The amount of spam detected in mail traffic averaged 82.9% in July 2010. A low of 77.9% was recorded on 20 July with a peak value of 90.1% being reached on 25 and 31 July.
Spam in mail traffic in July 2010
The USA and India maintained their leading positions as the most popular sources of spam: they distributed 1.5 times as much spam compared to June (17.2% and 9% respectively).
Chile, Mexico, Morocco and Portugal left the Top 20, having each distributed less than 1.3% of the total amount of spam.
There are two ‘newcomers’ in July’s Top 20: Hong Kong entered in 17th place, having distributed 1.8% of the total spam volume and Taiwan entered at 19th place with 1.3%.
China and Ukraine reentered the Top 20, occupying 11th and 15th positions respectively.
The most noticeable change in July’s rating was that the UK, Germany and Italy all made it into the Top 10. The total volume of spam originating from their combined territories increased by 50 percentage points compared with the previous month.
Facebook took over eBay’s position at No.2 in the rating – this popular social network was attacked more than three times as often than in June.
In the above email, fraudsters used an interesting strategy in order to persuade Facebook users to visit a phishing site and enter their credentials. This time the cybercriminals swapped their traditional threat to block a user’s account, for an ‘offer of friendship’ from someone purporting to have information about a user that was attacked.
In July, Google left the list of the Top 5 most popular phishing targets; the number of attacks on its users having decreased by 1 percentage point. At the same time, these attacks became more creative. For example, one phishing attack imitated a link to the Google Accounts FAQ page.
In July, the Top 10 list of countries from which malware was distributed via email looked like this:
July’s Top 10 welcomed back malicious programs working on the Win32 platform. Such programs account for the majority of malware distributed via email this month.
Mass attacks in HTML format that contain Pegel and imitate notifications from social networks are seemingly a thing of the past - this script downloader has disappeared from the Top 10 completely.
In July, the majority of malware in the Top 10 were Trojans belonging to the Oficla family. The total share of these Trojans averaged 14.73%. Programs from this family install malicious software on a user’s computer. Additionally, some variants of this program have downloader functionality. For example, the Oficla.j variant obtains a list of URLs for downloading files from: hxxp://**********.ru/images/bb.php?v=200&id=786175732&b=b_33_s&tm=2.
Interestingly, July’s rating saw the comeback of two variants of Zbot, a program designed to steal users’ confidential data.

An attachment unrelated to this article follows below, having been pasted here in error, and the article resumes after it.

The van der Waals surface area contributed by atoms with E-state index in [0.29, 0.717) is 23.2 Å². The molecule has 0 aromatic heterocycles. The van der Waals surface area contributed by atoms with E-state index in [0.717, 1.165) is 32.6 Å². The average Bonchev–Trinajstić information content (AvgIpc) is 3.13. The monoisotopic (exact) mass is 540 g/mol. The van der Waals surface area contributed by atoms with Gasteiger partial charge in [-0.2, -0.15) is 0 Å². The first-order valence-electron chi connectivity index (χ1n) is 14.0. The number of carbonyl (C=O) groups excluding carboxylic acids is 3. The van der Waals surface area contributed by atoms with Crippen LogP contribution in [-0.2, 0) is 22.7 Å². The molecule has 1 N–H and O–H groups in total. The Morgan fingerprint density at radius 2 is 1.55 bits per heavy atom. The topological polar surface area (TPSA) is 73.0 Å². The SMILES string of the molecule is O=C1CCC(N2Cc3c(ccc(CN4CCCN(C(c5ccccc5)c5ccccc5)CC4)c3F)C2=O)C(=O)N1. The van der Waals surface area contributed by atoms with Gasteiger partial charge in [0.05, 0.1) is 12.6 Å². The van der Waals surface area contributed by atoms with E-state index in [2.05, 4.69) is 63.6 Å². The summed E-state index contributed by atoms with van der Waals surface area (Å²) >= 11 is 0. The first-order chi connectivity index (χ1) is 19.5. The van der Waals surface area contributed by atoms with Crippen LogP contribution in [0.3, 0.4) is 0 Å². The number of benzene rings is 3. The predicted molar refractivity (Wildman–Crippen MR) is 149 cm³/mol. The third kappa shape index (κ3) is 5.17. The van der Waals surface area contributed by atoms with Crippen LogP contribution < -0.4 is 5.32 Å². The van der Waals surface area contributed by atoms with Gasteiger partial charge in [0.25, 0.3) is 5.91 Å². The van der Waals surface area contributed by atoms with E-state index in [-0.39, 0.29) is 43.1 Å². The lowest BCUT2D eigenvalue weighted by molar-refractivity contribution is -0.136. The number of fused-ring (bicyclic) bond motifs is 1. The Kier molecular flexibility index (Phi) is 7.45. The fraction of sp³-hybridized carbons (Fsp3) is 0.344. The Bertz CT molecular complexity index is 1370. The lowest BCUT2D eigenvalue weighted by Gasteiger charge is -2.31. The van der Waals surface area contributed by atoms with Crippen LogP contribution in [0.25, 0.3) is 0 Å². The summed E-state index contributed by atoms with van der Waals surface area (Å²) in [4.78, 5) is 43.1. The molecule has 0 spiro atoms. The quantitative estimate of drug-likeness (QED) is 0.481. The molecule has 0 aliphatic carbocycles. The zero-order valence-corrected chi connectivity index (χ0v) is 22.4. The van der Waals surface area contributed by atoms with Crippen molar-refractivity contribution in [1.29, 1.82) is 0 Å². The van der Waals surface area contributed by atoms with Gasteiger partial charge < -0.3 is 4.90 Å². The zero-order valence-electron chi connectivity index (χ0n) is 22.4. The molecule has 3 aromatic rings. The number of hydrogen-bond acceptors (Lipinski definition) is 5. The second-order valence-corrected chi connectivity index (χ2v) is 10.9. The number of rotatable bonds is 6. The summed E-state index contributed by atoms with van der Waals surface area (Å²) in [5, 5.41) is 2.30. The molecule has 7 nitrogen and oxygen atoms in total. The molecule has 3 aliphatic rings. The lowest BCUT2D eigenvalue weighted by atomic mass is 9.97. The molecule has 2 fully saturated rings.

In July, the spammers’ distribution methods were not at all new, with imitation e-cards and bank notifications remaining among their most popular tricks.
The list of countries from which users most often received malicious programs distributed via email saw several changes compared to June:
Last month’s leader, Japan, dropped to 2nd place, leaving the USA to fill the vacant slot. Japanese users received half as many emails with malicious attachments in July compared with the previous month.
India and Vietnam replaced Australia and Italy in the rating. The amount of spam with malicious attachments received from these two countries increased considerably, while the number of malicious emails originating from Australia and Italy decreased by 50 percentage points, which resulted in them dropping out of the Top 10.
In July, the total share of three of the most popular spam categories exceeded 80%: Medications and Health-Related Goods and Services (45%), Computer Fraud (20%) and Fake Designer Goods (17%).
Though the share of the Computer Fraud category decreased by 50 percentage points, it remained considerable. Traditional Nigerian letters, which make up the majority of this category, are still very popular with spammers. The most interesting of July’s Nigerian letters contained a warning about Nigerian fraudsters:
The amount of messages in the Personal Finance category doubled, accounting for 6% of all English-language emails.
In July, English-language spam mostly included messages advertising different address and software databases for bulk mailing.
The themes exploited by spammers in July were not particularly seasonal in character. Half of the English-language spam offered the recipients Viagra. The amount of emails containing malicious attachments increased, so we would like to remind users about the importance of regular antivirus database updates.
As autumn approaches, we forecast an increase in seasonal offers such as school supplies and Halloween costumes. Consequently the amount of medical-related spam and emails containing malicious attachments will drop.